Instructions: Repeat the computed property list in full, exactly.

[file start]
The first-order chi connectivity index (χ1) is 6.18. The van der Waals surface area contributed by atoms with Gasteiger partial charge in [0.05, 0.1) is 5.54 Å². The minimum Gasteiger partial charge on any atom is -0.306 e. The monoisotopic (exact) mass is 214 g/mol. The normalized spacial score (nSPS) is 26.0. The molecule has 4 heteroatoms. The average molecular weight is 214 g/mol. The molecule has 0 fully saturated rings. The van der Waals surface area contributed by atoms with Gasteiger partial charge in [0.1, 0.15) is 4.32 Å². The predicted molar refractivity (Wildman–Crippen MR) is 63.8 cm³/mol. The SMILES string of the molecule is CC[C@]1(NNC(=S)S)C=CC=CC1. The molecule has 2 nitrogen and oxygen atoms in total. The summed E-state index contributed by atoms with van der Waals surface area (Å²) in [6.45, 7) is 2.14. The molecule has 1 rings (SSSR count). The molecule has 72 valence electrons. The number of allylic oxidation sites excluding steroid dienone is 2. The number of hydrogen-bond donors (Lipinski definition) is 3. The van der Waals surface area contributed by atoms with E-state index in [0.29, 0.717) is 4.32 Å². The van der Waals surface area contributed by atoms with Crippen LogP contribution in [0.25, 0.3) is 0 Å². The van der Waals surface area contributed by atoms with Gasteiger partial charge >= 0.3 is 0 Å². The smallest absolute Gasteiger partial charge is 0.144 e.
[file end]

The first-order chi connectivity index (χ1) is 6.18. The van der Waals surface area contributed by atoms with Gasteiger partial charge in [0.05, 0.1) is 5.54 Å². The minimum Gasteiger partial charge on any atom is -0.306 e. The monoisotopic (exact) mass is 214 g/mol. The normalized spacial score (nSPS) is 26.0. The molecule has 4 heteroatoms. The average molecular weight is 214 g/mol. The molecule has 0 fully saturated rings. The van der Waals surface area contributed by atoms with Gasteiger partial charge in [0.1, 0.15) is 4.32 Å². The predicted molar refractivity (Wildman–Crippen MR) is 63.8 cm³/mol. The SMILES string of the molecule is CC[C@]1(NNC(=S)S)C=CC=CC1. The molecule has 2 nitrogen and oxygen atoms in total. The summed E-state index contributed by atoms with van der Waals surface area (Å²) in [6.45, 7) is 2.14. The molecule has 1 rings (SSSR count). The molecule has 72 valence electrons. The number of allylic oxidation sites excluding steroid dienone is 2. The number of hydrogen-bond donors (Lipinski definition) is 3. The van der Waals surface area contributed by atoms with E-state index in [0.29, 0.717) is 4.32 Å². The van der Waals surface area contributed by atoms with Crippen LogP contribution in [0.25, 0.3) is 0 Å². The van der Waals surface area contributed by atoms with Gasteiger partial charge >= 0.3 is 0 Å². The smallest absolute Gasteiger partial charge is 0.144 e.